Whoever takes the helm of the Department of Justice next year will be overseeing a justice system profoundly transformed by the nation’s first female A-G. One of her top priorities—addressing wrongful convictions—is now a hard-to-abandon centerpiece of American justice.
Newly released documents reveal shoddy workmanship and deceptive supervision in the production of more than 100,000 helmets by federal prisoners in Beaumont. Federal officials said they found no evidence of injuries or deaths to soldiers resulting from the work.
The 14 prisons, the only ones in the federal system privately operated, are used mostly to detain those convicted of immigration offenses. A stinging report by the Department of Justice inspector general found the facilities are drastically more unsafe and punitive than other federal prisons.
Is the centuries-old practice of seizing property allegedly connected with a crime headed for a major shakeup in the U.S. this year? Reform advocates on the left and right were encouraged by the temporary suspension last month of payments to local law enforcement agencies that participate in the federal asset forfeiture program. But the reformers, who range from conservatives and libertarians to civil rights groups and human rights advocates, want the government to go a lot further in 2016 — […]
One of the main justifications for sentencing a convicted defendant to prison is the assumption that the punishment will discourage similar crimes in the future—but this rationale may not always apply in white-collar cases—argues the author of a study published in the Wayne Law Review. “It is certainly questionable whether a punishment imposed on one white-collar criminal has an impact on others because the violations are usually the product of a unique set of circumstances that allowed the crime to […]
Since 1994, the Department of Justice (DOJ) has investigated and reached settlements with more than 20 state and local police agencies. Much controversy surrounds these so-called “consent decrees,” which have mandated reforms of police practices in agencies ranging from the municipal forces of Los Angeles, New Orleans and Albuquerque, to state agencies like the New Jersey State Police. Investigations of Ferguson, MO and Baltimore, MD are currently underway. Do these consent decrees actually reduce officer use-of-force and racial profiling? Have […]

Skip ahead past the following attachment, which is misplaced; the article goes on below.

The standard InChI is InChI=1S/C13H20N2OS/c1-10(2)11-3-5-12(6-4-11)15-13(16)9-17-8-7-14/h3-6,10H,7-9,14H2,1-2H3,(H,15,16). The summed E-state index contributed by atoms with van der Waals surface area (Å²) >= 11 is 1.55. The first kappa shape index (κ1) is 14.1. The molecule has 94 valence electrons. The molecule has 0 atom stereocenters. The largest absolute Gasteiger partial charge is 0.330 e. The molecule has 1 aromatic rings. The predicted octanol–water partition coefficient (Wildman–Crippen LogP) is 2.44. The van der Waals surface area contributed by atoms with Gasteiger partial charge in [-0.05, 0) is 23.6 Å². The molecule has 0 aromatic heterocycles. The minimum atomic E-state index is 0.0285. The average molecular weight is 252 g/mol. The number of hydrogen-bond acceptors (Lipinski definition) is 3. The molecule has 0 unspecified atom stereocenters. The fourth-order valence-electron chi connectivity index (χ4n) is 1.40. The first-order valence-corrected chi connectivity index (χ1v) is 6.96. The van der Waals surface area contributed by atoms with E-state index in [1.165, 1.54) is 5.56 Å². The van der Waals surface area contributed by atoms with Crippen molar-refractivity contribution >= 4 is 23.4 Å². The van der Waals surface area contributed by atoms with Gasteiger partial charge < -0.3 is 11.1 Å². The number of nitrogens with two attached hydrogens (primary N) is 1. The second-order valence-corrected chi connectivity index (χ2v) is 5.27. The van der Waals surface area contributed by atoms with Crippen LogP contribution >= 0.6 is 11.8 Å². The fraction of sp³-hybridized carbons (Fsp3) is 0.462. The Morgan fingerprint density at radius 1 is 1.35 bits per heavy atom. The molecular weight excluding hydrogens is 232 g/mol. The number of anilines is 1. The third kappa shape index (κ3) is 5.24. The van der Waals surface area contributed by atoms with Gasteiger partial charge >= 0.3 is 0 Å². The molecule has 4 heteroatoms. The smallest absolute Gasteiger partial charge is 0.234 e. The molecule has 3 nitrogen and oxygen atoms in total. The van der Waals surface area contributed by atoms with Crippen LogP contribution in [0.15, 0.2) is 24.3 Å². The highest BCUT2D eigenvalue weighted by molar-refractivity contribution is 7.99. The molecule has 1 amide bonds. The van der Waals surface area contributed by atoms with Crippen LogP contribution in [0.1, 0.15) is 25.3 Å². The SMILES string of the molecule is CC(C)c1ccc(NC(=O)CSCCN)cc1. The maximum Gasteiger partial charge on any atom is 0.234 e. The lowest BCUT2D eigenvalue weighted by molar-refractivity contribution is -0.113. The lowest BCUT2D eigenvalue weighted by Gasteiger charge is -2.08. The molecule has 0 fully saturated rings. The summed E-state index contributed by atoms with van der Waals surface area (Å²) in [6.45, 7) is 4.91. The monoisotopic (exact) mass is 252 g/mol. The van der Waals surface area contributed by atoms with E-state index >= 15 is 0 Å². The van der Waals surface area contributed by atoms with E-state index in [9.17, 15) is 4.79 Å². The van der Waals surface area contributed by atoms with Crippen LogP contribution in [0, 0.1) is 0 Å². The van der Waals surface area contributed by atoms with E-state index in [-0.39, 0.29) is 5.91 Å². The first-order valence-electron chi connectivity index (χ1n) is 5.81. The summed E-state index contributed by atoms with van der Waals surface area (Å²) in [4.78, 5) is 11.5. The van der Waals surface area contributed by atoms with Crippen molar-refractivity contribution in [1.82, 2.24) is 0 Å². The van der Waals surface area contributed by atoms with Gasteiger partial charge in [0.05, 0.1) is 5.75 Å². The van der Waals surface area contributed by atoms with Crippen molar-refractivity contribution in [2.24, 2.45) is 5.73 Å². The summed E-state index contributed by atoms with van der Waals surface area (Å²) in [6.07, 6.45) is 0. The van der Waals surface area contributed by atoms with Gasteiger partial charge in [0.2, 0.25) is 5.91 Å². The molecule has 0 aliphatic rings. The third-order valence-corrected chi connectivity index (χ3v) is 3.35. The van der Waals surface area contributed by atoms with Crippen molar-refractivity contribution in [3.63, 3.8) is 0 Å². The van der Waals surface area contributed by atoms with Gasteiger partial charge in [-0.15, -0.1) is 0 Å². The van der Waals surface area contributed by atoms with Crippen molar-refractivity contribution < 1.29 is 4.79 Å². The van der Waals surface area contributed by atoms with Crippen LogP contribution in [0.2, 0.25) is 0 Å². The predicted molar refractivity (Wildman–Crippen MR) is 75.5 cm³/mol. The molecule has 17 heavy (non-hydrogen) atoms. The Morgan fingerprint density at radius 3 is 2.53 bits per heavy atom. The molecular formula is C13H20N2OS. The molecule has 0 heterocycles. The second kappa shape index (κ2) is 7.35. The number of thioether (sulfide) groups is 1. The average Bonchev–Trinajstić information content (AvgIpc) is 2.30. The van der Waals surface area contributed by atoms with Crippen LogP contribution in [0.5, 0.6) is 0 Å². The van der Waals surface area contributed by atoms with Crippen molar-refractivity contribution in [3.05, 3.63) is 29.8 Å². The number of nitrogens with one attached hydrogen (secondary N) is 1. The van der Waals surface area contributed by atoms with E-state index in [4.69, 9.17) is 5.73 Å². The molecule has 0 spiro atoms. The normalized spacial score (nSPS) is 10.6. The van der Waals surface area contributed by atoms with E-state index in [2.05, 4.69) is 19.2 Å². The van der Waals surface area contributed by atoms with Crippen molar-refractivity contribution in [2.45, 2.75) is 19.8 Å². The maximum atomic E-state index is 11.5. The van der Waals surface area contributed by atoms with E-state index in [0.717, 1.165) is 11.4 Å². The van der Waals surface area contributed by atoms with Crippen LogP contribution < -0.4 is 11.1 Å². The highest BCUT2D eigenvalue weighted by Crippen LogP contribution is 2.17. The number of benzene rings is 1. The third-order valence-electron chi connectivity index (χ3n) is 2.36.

In an apparent reversal of position, Texas Gov. Greg Abbott said earlier this year that his state would comply with the Prison Rape Elimination Act (PREA)—but his assurance came with a catch, which advocates say could erode the federal government's “zero tolerance” policy on sexual assaults in correctional facilities. Abbott wrote in an annual PREA compliance report, filed May 15 to the Attorney General, that Texas would implement PREA standards “wherever feasible.” His predecessor, Gov. Rick Perry had famously rejected […]
Sept. 4 marks the 10th anniversary of an unthinkable police assault on unarmed citizens at the Danziger Bridge in New Orleans, a week after Hurricane Katrina devastated the city. Responding to a false “officer down” report, a group of cops stormed the bridge in a commandeered truck and began firing before the vehicle had even come to a stand-still. Two people were killed, Ronald Madison, a developmentally disabled 40-year-old, and James Brissette, 17. Four others were wounded. The officers and […]
A steady decline in the prosecution of federal white collar crimes during the last 20 years has continued under the current presidential administration, according to a report by the Syracuse University Transactional Records Access Clearinghouse (TRAC). Researchers analyzed thousands of case records obtained under the Freedom of Information Act show that the overall decline began during former President Bill Clinton's tenure. White collar crime includes cases ranging from health care fraud to violations of tax, securities, federal procurement and other […]